An official website of the United States government
Here's how you know
A .mil website belongs to an official U.S. Department of Defense organization in the United States.
A lock (lock ) or https:// means you’ve safely connected to the .mil website. Share sensitive information only on official, secure websites.

News Release

Press Release | July 18, 2006

Missing WWII Airman Identified (Hafner, Armacost, Eppright, Feucht, Cisneros, Hill, Lascelles, Cameron, Rozzell)

The Defense POW/Missing Personnel (DPMO) announced today that nine serviceman missing in action from World War II have been identified and are being returned to their families for burial with full military honors.

They are 1st Lt. William M. Hafner, Norfolk, Va.; and 2nd Lt. Arthur C. Armacost, III, Cincinnati, Ohio; 2nd Lt. David R. Eppright, Warrensburg, Mo.; 2nd Lt. Charles F. Feucht, Reynoldsburg, Ohio; Technical Sgt. Raymond S. Cisneros, San Antonio, Tex.; Technical Sgt. Alfred W. Hill, Temple, Okla.; Technical Sgt. James G. Lascelles, New York, N.Y.; Staff Sgt. William C. Cameron, Los Angeles Calif.; and Staff Sgt. Wilburn W. Rozzell, Duncan, Okla. All were members of the 63rd Bombardment Squadron, 43 Bombardment Group.

The individually-identified remains of Armacost, Cameron, Hafner and Lascelles are being buried July 19 at Arlington National Cemetery near Washington, D.C. as are the group remains representing all nine crewmen. Cisneros, Rozzell, Feucht, Eppright and Hill were buried elsewhere.

On November 4, 1943 Hafner and his crew took off in a B-24 Liberator from Dobodura, Territory of New Guinea. The men were on an armed reconnaissance mission over the Bismark Sea. A few hours into the flight Hafner sighted a convoy of Japanese ships and was told to shadow the convoy and report back. Four hours later the crew radioed from the B-24 that they had made three direct hits on the convoy and destroyed the target. That was the last radio contact with the crew.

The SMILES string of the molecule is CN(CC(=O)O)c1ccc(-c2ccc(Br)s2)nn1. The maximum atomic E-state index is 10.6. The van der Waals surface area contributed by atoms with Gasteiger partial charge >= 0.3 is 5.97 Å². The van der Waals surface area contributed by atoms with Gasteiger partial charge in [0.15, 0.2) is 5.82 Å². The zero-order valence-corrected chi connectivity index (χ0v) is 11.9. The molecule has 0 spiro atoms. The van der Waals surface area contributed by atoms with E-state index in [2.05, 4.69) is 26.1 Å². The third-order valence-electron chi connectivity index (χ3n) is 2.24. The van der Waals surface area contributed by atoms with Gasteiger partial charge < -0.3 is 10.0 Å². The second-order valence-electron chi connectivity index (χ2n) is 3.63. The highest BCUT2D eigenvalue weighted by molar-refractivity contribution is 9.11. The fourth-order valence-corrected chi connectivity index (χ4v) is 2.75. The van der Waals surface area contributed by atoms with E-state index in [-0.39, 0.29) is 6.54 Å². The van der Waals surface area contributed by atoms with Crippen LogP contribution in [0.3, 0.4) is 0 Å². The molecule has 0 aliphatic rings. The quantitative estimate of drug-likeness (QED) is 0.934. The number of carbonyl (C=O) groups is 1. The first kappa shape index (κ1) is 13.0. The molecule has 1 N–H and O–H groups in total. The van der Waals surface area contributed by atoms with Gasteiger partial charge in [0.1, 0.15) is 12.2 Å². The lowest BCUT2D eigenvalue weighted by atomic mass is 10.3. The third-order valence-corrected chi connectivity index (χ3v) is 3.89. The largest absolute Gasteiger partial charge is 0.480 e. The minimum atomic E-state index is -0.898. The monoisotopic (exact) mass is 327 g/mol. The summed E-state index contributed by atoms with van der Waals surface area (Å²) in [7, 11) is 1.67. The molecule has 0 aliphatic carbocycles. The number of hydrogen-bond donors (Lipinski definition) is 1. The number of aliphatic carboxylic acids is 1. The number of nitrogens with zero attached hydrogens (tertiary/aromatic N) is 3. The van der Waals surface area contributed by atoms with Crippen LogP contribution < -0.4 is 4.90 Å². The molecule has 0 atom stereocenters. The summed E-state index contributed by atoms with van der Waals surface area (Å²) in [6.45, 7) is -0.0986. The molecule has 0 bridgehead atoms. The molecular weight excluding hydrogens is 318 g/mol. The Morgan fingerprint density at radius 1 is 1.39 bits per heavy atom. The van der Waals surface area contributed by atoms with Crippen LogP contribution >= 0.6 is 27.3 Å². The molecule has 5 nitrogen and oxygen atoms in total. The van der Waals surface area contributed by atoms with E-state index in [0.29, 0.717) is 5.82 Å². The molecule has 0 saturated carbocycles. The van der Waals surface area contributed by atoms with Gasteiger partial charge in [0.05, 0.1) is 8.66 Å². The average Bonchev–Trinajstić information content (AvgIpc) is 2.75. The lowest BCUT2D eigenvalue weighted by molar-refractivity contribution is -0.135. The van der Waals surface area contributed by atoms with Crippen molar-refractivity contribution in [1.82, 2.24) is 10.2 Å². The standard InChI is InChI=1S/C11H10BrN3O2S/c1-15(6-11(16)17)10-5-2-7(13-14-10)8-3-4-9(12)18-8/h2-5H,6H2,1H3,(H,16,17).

In March 2002 a team from the Joint POW/MIA Accounting Command (JPAC) was contacted by a local government official through the U.S. Embassy. The team was exploring unrelated WW II aircraft crash sites in Papua New Guinea. The official turned over aircraft data plates, human remains and three ID tags which had been found at a crash site in Morobe Province.

During the excavation of the site in Aug.-Sept. 2003, the team recovered additional remains and personal effects including identification tags and bracelets. The remains were submitted to the Armed Forces DNA Identification Laboratory (AFDIL). Specialists at JPAC and AFDIL used mitochondrial DNA as one of the forensic tools to help identify the remains of these servicemen. Laboratory analysis of dental remains also confirmed their identification.

For additional information on the Defense Department’s mission to account for missing Americans, visit the DPMO Web site at or call (703) 699-1169.